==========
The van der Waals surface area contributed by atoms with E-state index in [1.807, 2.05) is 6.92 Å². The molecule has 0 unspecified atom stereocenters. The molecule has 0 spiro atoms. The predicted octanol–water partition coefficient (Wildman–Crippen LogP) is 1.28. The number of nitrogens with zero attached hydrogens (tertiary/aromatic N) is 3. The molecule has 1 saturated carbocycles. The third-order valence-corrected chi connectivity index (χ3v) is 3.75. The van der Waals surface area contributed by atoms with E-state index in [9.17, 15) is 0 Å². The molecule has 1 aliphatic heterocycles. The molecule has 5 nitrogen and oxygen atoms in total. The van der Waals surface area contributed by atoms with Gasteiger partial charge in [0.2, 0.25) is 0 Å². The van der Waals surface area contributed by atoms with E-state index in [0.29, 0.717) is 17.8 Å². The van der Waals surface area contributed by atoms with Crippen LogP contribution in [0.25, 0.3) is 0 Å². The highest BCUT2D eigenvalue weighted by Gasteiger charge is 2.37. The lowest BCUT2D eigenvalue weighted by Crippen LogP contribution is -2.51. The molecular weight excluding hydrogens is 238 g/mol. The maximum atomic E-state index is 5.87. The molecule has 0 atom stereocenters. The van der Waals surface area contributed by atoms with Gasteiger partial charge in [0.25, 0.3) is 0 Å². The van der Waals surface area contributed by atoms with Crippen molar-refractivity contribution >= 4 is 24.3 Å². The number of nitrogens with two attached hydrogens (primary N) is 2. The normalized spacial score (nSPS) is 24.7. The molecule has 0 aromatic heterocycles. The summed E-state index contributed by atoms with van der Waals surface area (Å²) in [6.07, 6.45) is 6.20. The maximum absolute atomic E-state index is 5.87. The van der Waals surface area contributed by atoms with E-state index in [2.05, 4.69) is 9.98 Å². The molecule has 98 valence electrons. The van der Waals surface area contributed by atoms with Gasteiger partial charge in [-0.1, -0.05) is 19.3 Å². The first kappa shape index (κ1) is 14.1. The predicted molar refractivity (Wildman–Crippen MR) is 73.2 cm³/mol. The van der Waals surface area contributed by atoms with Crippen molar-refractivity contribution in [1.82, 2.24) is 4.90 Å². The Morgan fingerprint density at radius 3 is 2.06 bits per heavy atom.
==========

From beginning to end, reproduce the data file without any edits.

The van der Waals surface area contributed by atoms with E-state index in [1.807, 2.05) is 6.92 Å². The molecule has 0 unspecified atom stereocenters. The molecule has 0 spiro atoms. The predicted octanol–water partition coefficient (Wildman–Crippen LogP) is 1.28. The number of nitrogens with zero attached hydrogens (tertiary/aromatic N) is 3. The molecule has 1 saturated carbocycles. The third-order valence-corrected chi connectivity index (χ3v) is 3.75. The van der Waals surface area contributed by atoms with E-state index in [9.17, 15) is 0 Å². The molecule has 1 aliphatic heterocycles. The molecule has 5 nitrogen and oxygen atoms in total. The van der Waals surface area contributed by atoms with Gasteiger partial charge in [0.2, 0.25) is 0 Å². The van der Waals surface area contributed by atoms with E-state index in [0.29, 0.717) is 17.8 Å². The van der Waals surface area contributed by atoms with Crippen LogP contribution in [0.25, 0.3) is 0 Å². The highest BCUT2D eigenvalue weighted by Gasteiger charge is 2.37. The lowest BCUT2D eigenvalue weighted by Crippen LogP contribution is -2.51. The molecular weight excluding hydrogens is 238 g/mol. The maximum atomic E-state index is 5.87. The molecule has 0 atom stereocenters. The van der Waals surface area contributed by atoms with Gasteiger partial charge in [0.25, 0.3) is 0 Å². The van der Waals surface area contributed by atoms with Crippen molar-refractivity contribution >= 4 is 24.3 Å². The number of nitrogens with two attached hydrogens (primary N) is 2. The normalized spacial score (nSPS) is 24.7. The molecule has 0 aromatic heterocycles. The summed E-state index contributed by atoms with van der Waals surface area (Å²) in [6.07, 6.45) is 6.20. The maximum absolute atomic E-state index is 5.87. The van der Waals surface area contributed by atoms with E-state index in [2.05, 4.69) is 9.98 Å². The molecule has 98 valence electrons. The van der Waals surface area contributed by atoms with Gasteiger partial charge in [-0.1, -0.05) is 19.3 Å². The first kappa shape index (κ1) is 14.1. The predicted molar refractivity (Wildman–Crippen MR) is 73.2 cm³/mol. The van der Waals surface area contributed by atoms with Crippen molar-refractivity contribution in [1.82, 2.24) is 4.90 Å². The Morgan fingerprint density at radius 3 is 2.06 bits per heavy atom.